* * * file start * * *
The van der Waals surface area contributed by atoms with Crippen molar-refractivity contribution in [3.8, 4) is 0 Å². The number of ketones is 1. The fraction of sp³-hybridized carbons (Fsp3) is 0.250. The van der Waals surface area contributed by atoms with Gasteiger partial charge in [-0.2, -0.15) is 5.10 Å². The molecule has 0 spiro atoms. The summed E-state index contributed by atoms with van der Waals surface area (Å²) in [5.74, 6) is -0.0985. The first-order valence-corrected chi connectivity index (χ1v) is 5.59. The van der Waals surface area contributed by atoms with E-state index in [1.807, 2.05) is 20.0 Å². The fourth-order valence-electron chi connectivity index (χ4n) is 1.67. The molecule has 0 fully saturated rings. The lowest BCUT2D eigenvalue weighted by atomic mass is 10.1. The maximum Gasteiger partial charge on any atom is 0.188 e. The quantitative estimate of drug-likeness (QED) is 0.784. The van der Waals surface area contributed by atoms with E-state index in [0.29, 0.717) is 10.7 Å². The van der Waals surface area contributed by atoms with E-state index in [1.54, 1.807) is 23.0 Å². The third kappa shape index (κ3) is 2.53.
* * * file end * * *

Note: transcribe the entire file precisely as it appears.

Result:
The van der Waals surface area contributed by atoms with Crippen molar-refractivity contribution in [3.8, 4) is 0 Å². The number of ketones is 1. The fraction of sp³-hybridized carbons (Fsp3) is 0.250. The van der Waals surface area contributed by atoms with Gasteiger partial charge in [-0.2, -0.15) is 5.10 Å². The molecule has 0 spiro atoms. The summed E-state index contributed by atoms with van der Waals surface area (Å²) in [5.74, 6) is -0.0985. The first-order valence-corrected chi connectivity index (χ1v) is 5.59. The van der Waals surface area contributed by atoms with E-state index in [1.807, 2.05) is 20.0 Å². The fourth-order valence-electron chi connectivity index (χ4n) is 1.67. The molecule has 0 fully saturated rings. The lowest BCUT2D eigenvalue weighted by atomic mass is 10.1. The maximum Gasteiger partial charge on any atom is 0.188 e. The quantitative estimate of drug-likeness (QED) is 0.784. The van der Waals surface area contributed by atoms with E-state index in [0.29, 0.717) is 10.7 Å². The van der Waals surface area contributed by atoms with E-state index in [1.54, 1.807) is 23.0 Å². The third kappa shape index (κ3) is 2.53.